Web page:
Fox Searchlight has confirmed that the IMDb posting was apparently an error, and that The French Dispatch apparently has a much more reasonable 108 minute runtime. The original story is below.
We could be looking at a true Wes Anderson epic here. According to new rumors and updates to the IMDb page for the director’s upcoming The French Dispatch, it certainly sounds like Anderson could be making the longest film of his career—by far.
The IMDb page now suggests the film will sport a bruising 241 minute runtime, which works out to exactly four hours and one minute. Moreover, it suggests the film is split into a “part 1” that is 117 minutes, and a “part 2” that is 124 minutes. Does that mean Anderson is working on a single story split into two separate films, or a single movie of truly titanic proportions?
The French Dispatch is a newspaper story, described as a “love letter to journalists,” set in a fictional 20th century French city, where an American crew of newspaper employees operate a hub of their home paper. It wrapped filming in the summer, reuniting Anderson in the process with many of his regulars, from Tilda Swinton and Saoirse Ronan to Willem Dafoe, Adrian Brody, Jason Schwartzman and Bill Murray. There are of course some new faces as well, as the film will be rising star Timothée Chalamet’s first chance to work with Anderson. He’ll be joined by fellow newcomers Elisabeth Moss, Kate Winslet and Benicio del Toro—just another legendary Wes Anderson cast, right?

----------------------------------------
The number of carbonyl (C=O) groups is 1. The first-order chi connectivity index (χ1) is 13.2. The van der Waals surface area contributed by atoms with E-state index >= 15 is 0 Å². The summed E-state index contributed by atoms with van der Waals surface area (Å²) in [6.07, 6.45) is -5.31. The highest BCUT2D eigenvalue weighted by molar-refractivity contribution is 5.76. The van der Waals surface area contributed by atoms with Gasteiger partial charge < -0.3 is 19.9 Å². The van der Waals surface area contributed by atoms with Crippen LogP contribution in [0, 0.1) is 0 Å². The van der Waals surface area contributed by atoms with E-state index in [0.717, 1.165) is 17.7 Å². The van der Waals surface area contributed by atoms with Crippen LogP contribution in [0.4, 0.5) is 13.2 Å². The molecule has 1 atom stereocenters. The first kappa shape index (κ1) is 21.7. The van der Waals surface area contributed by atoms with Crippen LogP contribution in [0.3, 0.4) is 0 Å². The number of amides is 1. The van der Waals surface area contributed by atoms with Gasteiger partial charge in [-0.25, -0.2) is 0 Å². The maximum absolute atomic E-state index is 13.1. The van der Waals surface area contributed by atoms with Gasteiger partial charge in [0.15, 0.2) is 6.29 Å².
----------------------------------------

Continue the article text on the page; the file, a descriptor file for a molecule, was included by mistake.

The extensive runtime hasn’t exactly been confirmed yet, but is made that much more ridiculous by one last addition to the IMDb page, which hints at the existence of a “director’s cut” for The French Dispatch that would clock in at an incredible 325 minutes. That’s 5 hours, 25 minutes for those keeping track at home. If true, it would be a hell of a divergence for Anderson, whose films have actually tended toward the short side during his career, with many clocking in around the 90 minute mark. His longest to date was The Life Aquatic with Steve Zissou, which still fell short of two hours by a few minutes.
There isn’t yet an official release date for The French Dispatch, but it’s likely that the film could first be screened for critics at one of the two major European film festivals of 2020, Berlin or Cannes. We’ll let you know if the hefty runtime is legit when we know.